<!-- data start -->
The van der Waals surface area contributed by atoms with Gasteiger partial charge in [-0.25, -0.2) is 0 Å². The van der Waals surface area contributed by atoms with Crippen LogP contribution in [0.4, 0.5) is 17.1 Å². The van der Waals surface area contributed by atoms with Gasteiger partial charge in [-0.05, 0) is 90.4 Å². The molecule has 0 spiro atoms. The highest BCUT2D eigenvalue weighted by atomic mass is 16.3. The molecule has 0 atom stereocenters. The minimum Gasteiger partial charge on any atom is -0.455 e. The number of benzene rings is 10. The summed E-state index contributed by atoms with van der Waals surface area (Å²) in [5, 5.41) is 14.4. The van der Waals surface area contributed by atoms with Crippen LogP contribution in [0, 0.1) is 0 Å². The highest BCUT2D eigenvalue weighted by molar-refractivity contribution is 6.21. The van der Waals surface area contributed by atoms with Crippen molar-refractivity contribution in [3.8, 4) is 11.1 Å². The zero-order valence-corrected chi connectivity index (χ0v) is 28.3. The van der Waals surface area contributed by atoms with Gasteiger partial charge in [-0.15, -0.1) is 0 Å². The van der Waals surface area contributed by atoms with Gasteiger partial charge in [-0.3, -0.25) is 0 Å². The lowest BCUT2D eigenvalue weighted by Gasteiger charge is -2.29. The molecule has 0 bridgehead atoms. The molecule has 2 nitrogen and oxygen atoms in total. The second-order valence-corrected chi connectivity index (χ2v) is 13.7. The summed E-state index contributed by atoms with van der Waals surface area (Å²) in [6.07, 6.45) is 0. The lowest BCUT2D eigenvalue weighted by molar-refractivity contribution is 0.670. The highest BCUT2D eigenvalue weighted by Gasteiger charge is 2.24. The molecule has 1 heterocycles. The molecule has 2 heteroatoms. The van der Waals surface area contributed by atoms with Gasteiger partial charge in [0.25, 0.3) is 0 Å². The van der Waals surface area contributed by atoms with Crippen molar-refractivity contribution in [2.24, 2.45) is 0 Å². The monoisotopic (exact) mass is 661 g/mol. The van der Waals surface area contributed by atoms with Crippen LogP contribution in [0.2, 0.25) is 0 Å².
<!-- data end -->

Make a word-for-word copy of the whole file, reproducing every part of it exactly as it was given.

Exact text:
The van der Waals surface area contributed by atoms with Gasteiger partial charge in [-0.25, -0.2) is 0 Å². The van der Waals surface area contributed by atoms with Crippen LogP contribution in [0.4, 0.5) is 17.1 Å². The van der Waals surface area contributed by atoms with Gasteiger partial charge in [-0.05, 0) is 90.4 Å². The molecule has 0 spiro atoms. The highest BCUT2D eigenvalue weighted by atomic mass is 16.3. The molecule has 0 atom stereocenters. The minimum Gasteiger partial charge on any atom is -0.455 e. The number of benzene rings is 10. The summed E-state index contributed by atoms with van der Waals surface area (Å²) in [5, 5.41) is 14.4. The van der Waals surface area contributed by atoms with Crippen LogP contribution in [0, 0.1) is 0 Å². The highest BCUT2D eigenvalue weighted by molar-refractivity contribution is 6.21. The van der Waals surface area contributed by atoms with Crippen molar-refractivity contribution in [3.8, 4) is 11.1 Å². The zero-order valence-corrected chi connectivity index (χ0v) is 28.3. The van der Waals surface area contributed by atoms with Gasteiger partial charge in [-0.15, -0.1) is 0 Å². The van der Waals surface area contributed by atoms with Gasteiger partial charge in [-0.3, -0.25) is 0 Å². The lowest BCUT2D eigenvalue weighted by Gasteiger charge is -2.29. The molecule has 0 bridgehead atoms. The molecule has 2 nitrogen and oxygen atoms in total. The second-order valence-corrected chi connectivity index (χ2v) is 13.7. The summed E-state index contributed by atoms with van der Waals surface area (Å²) in [6.07, 6.45) is 0. The lowest BCUT2D eigenvalue weighted by molar-refractivity contribution is 0.670. The highest BCUT2D eigenvalue weighted by Gasteiger charge is 2.24. The molecule has 1 heterocycles. The molecule has 2 heteroatoms. The van der Waals surface area contributed by atoms with Gasteiger partial charge in [0.25, 0.3) is 0 Å². The van der Waals surface area contributed by atoms with Crippen molar-refractivity contribution in [2.24, 2.45) is 0 Å². The monoisotopic (exact) mass is 661 g/mol. The van der Waals surface area contributed by atoms with Crippen LogP contribution in [0.2, 0.25) is 0 Å².